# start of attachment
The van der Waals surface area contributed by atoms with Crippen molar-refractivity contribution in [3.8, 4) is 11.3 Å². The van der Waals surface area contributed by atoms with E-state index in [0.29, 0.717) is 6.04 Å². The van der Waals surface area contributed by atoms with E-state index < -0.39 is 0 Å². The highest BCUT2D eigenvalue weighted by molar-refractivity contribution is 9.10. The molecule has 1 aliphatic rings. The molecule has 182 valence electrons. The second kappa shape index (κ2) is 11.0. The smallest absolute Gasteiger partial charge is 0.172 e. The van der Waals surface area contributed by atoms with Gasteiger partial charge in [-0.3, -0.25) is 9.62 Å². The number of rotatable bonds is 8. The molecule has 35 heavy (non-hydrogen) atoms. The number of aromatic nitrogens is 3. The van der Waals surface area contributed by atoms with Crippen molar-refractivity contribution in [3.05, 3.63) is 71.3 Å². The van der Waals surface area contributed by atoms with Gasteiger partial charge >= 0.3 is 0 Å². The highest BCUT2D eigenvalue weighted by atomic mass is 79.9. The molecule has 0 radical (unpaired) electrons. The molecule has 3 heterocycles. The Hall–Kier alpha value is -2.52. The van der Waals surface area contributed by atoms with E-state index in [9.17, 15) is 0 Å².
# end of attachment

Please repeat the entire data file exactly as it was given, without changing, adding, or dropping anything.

The van der Waals surface area contributed by atoms with Crippen molar-refractivity contribution in [3.8, 4) is 11.3 Å². The van der Waals surface area contributed by atoms with E-state index in [0.29, 0.717) is 6.04 Å². The van der Waals surface area contributed by atoms with E-state index < -0.39 is 0 Å². The highest BCUT2D eigenvalue weighted by molar-refractivity contribution is 9.10. The molecule has 1 aliphatic rings. The molecule has 182 valence electrons. The second kappa shape index (κ2) is 11.0. The smallest absolute Gasteiger partial charge is 0.172 e. The van der Waals surface area contributed by atoms with Gasteiger partial charge in [-0.3, -0.25) is 9.62 Å². The number of rotatable bonds is 8. The molecule has 35 heavy (non-hydrogen) atoms. The number of aromatic nitrogens is 3. The van der Waals surface area contributed by atoms with Crippen molar-refractivity contribution in [3.05, 3.63) is 71.3 Å². The van der Waals surface area contributed by atoms with Gasteiger partial charge >= 0.3 is 0 Å². The highest BCUT2D eigenvalue weighted by atomic mass is 79.9. The molecule has 0 radical (unpaired) electrons. The molecule has 3 heterocycles. The Hall–Kier alpha value is -2.52. The van der Waals surface area contributed by atoms with E-state index in [9.17, 15) is 0 Å².